I became vegetarian at the age of 12. To be honest, I didn’t really have a reason for it other than not liking the taste of meat. I do remember thinking it was cruel to kill animals just to eat them, but I was nothing close to the passionate animal lover that most of my meat-eating 12 year old friends claimed to be.
At the time, I had no idea of the realities of the animal agriculture business. Documentaries like Cowspiracy and Food, Inc. have since shed light on the corruption of the meat industry, and the impact of animal agriculture on the environment. However, these exposés are reported from an American context and are only offer one representation of the food and industries. As such, The Animal Condition, an Australian documentary on farming practices, has been described by its director, Michael Dahlstrom, as “the first movie in the world to thoroughly examine all sides of the animal welfare debate.”
I caught up with Michael to learn more about the inspirations and intentions behind the film.
Q. What was your inspiration or motivation for making a documentary about animal welfare and Australian farming practices?
Me and my fellow filmmakers, Ande, Gus and SJ, were watching funny animal videos on YouTube when fate, or a faulty algorithm, led us to uncover videos of animal abuse on farms. Shocked, we decided to act, and used the skills we learnt studying at NIDA to make our first film.
Q. Was it difficult to find animal welfare groups, activists, farmers and politicians that were willing to talk to you so you could expose different stories?
I’m the beginning, Mark Pearson at Animal Liberation NSW set up a rendezvous with two activists in the middle of the night. We wanted to see inside farms and they wanted a light shone on animal abuse, so we just had to trust each other.
We’d heard that the animal industries would never talk to us, so it took us a long time to approach Australian Pork Limited, but when we did, they let our cameras go places the media had never been allowed to see. Farmers are generally cautious of cameras, they’re concerned people with cameras will distort the truth in the editing room. But, once we’d shown good faith to APL, other industries also opened their doors.
The hardest interview to get was with then Agriculture Minister, Joe Ludwig, who we wanted to speak to about live animal exports. His minders originally deflected our requests, so to get him on camera we spoke to all of his rivals, then he had no choice but to agree to an interview.
Q. Many reviews have said that the documentary leaves audiences to come to their own conclusions. As the director, was this your intention? Did your intentions change while filming?
We started off making an expose style animal rights documentary, but during the filming we realised we were only hearing one side of a complex issue. What we ended up making was a film that gives all sides of the animal welfare argument a chance to state their argument, then we leave it up to the audience to reach their own conclusions. Audiences are smart, who am I to push my opinions on them? We, the filmmakers, decided the best thing we could offer was information and education in the most entertaining way possible.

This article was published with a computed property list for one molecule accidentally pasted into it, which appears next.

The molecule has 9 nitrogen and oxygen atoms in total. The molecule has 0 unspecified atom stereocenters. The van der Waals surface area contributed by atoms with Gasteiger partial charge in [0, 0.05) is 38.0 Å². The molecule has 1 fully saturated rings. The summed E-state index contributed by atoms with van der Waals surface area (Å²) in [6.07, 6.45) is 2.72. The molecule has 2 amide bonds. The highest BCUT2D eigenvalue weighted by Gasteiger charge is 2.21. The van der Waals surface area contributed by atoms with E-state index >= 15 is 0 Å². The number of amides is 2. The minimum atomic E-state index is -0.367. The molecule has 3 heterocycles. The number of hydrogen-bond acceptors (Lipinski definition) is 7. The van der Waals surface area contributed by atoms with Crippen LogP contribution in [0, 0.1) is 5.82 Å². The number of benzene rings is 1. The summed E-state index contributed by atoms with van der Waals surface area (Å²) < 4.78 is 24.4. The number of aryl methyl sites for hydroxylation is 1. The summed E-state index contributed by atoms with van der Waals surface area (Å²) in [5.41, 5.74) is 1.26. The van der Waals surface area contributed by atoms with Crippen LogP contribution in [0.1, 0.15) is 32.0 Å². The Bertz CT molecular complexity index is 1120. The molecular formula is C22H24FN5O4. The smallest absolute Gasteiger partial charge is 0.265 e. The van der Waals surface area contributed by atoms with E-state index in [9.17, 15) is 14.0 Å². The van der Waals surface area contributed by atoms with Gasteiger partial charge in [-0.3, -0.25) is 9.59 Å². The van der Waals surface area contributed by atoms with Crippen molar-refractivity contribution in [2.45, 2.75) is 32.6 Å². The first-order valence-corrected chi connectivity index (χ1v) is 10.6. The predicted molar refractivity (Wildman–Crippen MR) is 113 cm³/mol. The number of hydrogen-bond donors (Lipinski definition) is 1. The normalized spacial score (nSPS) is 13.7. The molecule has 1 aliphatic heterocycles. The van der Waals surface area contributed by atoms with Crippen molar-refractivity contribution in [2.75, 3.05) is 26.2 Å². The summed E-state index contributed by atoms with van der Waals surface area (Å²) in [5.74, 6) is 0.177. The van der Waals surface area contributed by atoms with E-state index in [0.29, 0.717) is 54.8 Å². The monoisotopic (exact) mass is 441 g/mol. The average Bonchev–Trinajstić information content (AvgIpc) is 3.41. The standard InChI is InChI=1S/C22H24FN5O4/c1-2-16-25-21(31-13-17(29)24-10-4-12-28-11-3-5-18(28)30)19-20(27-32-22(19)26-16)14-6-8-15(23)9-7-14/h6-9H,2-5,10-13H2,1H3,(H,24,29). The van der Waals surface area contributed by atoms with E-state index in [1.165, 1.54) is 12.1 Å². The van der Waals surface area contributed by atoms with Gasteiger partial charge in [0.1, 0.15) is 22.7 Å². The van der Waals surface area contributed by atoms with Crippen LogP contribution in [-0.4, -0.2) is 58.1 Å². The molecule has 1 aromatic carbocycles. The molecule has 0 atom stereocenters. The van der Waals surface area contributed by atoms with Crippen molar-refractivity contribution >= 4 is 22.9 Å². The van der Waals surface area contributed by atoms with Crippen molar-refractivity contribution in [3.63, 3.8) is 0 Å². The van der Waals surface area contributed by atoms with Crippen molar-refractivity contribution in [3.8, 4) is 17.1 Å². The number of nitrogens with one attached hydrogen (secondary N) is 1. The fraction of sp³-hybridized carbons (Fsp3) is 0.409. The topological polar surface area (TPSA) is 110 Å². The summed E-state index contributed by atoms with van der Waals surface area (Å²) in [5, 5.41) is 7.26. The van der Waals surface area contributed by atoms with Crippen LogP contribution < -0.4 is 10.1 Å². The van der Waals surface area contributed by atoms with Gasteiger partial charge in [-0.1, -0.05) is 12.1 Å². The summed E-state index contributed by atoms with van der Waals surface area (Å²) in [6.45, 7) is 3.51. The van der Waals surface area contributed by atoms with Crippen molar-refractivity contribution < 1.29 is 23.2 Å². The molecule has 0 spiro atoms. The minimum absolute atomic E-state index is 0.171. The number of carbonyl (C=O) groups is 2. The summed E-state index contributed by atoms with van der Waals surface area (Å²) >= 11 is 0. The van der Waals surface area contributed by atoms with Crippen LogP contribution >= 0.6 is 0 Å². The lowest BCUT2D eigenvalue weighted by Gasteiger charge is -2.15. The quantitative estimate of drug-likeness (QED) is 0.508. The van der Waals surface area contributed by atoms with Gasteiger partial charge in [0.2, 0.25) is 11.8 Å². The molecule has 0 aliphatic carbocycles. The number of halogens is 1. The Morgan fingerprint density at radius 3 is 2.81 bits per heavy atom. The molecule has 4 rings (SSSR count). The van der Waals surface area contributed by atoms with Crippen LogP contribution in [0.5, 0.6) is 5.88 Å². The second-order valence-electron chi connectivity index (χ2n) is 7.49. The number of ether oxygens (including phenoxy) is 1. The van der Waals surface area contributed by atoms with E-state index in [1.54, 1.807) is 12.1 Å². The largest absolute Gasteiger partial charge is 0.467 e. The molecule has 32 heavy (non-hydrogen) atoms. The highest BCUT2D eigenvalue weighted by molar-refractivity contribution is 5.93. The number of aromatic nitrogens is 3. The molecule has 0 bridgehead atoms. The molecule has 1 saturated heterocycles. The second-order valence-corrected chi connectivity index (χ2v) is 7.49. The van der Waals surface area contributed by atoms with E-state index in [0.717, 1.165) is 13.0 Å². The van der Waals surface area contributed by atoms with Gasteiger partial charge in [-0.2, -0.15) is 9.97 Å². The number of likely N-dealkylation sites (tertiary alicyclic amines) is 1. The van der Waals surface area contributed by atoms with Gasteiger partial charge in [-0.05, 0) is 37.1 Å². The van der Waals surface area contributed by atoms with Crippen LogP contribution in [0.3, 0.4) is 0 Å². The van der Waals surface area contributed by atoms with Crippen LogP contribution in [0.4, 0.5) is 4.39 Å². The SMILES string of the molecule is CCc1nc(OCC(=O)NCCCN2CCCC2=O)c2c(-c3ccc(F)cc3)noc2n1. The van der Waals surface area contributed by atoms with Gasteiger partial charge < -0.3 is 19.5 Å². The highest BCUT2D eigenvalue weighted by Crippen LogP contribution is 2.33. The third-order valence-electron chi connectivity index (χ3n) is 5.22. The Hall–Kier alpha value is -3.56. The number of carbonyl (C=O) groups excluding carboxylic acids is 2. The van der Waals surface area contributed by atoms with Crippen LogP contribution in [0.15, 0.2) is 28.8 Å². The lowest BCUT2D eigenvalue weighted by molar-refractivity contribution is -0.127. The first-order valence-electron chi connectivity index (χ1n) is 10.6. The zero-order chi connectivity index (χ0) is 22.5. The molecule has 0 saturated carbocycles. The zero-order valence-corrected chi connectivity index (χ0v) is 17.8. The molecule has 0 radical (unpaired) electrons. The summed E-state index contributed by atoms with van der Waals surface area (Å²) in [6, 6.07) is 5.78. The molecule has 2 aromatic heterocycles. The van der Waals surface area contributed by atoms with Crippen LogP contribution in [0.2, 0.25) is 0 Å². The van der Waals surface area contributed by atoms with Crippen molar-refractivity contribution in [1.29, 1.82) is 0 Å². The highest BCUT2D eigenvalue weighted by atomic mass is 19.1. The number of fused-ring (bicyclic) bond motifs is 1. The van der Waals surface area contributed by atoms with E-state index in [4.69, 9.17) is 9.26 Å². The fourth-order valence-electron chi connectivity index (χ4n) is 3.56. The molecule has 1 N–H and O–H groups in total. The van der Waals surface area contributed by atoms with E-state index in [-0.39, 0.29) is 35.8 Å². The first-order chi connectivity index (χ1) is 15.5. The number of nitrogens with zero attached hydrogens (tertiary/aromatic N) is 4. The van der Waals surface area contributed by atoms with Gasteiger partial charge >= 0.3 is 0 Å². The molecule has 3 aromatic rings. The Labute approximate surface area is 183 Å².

Q. Filming required you to witness some pretty horrific scenes, were there any points where you found it difficult to keep going? Was there anything you witnessed that you decided not to show?
There are plenty of films out there that show the worst of the worst animal abuse, and they do a good job of that. We took a different road and focused on average conditions that animals are kept in. Shock can be a good tool, but often it doesn’t lead to lasting results. Our film hopes to influence lasting change through open dialogue between the various stakeholders.
Q. What are some of the main messages that you try to get across?
The Animal Condition documents the rise of animal welfare awareness in Australia, from fringe issues to the major national scandal when live animal export took over our television screens.
You see us, the filmmakers, grapple with each other and question our own morals as we try to make sense of the complex web of opinion.
What we ended up making was an analysis of human thinking, an examination of how we, as a species, reach decision about how we should treat animals.
In hindsight, I think becoming vegetarian at the age of 12 was my own little way of reaching a decision about how we should treat animals. This is not to say that there aren’t other equally valid conclusions to make, and I look forward to watching The Animal Condition to better understand the discourse. Michael’s suggestion to stay informed, ask questions and know you may not have all the answers, is key to continuing the conversation on the ethics of farming, animal welfare and social reform on these issues.
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